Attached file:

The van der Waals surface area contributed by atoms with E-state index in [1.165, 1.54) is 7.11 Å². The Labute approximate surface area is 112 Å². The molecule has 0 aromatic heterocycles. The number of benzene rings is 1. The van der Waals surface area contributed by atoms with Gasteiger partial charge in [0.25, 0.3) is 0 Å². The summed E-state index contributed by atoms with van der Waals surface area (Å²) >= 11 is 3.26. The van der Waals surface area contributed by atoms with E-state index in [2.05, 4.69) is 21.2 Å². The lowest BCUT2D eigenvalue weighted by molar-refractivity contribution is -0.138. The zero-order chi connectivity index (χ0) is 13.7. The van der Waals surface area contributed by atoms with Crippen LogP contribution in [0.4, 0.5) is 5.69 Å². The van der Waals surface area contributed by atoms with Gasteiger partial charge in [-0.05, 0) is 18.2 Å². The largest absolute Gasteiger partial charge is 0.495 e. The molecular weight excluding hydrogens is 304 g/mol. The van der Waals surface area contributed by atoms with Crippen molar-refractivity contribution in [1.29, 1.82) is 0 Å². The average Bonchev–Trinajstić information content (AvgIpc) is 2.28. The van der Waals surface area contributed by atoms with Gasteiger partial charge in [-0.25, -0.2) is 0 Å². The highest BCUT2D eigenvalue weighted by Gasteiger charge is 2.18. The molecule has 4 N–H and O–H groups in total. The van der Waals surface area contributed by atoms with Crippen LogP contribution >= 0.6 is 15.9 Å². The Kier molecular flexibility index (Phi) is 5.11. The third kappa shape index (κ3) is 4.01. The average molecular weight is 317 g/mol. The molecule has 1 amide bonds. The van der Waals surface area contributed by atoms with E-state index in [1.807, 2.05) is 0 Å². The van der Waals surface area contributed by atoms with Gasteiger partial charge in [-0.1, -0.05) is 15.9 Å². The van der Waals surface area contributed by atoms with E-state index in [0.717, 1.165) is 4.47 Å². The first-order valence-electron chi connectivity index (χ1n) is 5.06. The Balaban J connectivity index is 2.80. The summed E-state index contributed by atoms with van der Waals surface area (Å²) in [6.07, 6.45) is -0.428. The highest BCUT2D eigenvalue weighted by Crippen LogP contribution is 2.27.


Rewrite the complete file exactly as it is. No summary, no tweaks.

The van der Waals surface area contributed by atoms with E-state index in [1.165, 1.54) is 7.11 Å². The Labute approximate surface area is 112 Å². The molecule has 0 aromatic heterocycles. The number of benzene rings is 1. The van der Waals surface area contributed by atoms with Gasteiger partial charge in [0.25, 0.3) is 0 Å². The summed E-state index contributed by atoms with van der Waals surface area (Å²) >= 11 is 3.26. The van der Waals surface area contributed by atoms with E-state index in [2.05, 4.69) is 21.2 Å². The lowest BCUT2D eigenvalue weighted by molar-refractivity contribution is -0.138. The zero-order chi connectivity index (χ0) is 13.7. The van der Waals surface area contributed by atoms with Crippen LogP contribution in [0.4, 0.5) is 5.69 Å². The van der Waals surface area contributed by atoms with Gasteiger partial charge in [-0.05, 0) is 18.2 Å². The largest absolute Gasteiger partial charge is 0.495 e. The molecular weight excluding hydrogens is 304 g/mol. The van der Waals surface area contributed by atoms with Crippen molar-refractivity contribution in [1.29, 1.82) is 0 Å². The average Bonchev–Trinajstić information content (AvgIpc) is 2.28. The van der Waals surface area contributed by atoms with Gasteiger partial charge in [-0.25, -0.2) is 0 Å². The highest BCUT2D eigenvalue weighted by Gasteiger charge is 2.18. The molecule has 4 N–H and O–H groups in total. The van der Waals surface area contributed by atoms with Crippen LogP contribution >= 0.6 is 15.9 Å². The Kier molecular flexibility index (Phi) is 5.11. The third kappa shape index (κ3) is 4.01. The average molecular weight is 317 g/mol. The molecule has 1 amide bonds. The van der Waals surface area contributed by atoms with E-state index in [1.807, 2.05) is 0 Å². The van der Waals surface area contributed by atoms with Gasteiger partial charge in [-0.1, -0.05) is 15.9 Å². The van der Waals surface area contributed by atoms with E-state index in [0.717, 1.165) is 4.47 Å². The first-order valence-electron chi connectivity index (χ1n) is 5.06. The Balaban J connectivity index is 2.80. The summed E-state index contributed by atoms with van der Waals surface area (Å²) in [6.07, 6.45) is -0.428. The highest BCUT2D eigenvalue weighted by Crippen LogP contribution is 2.27.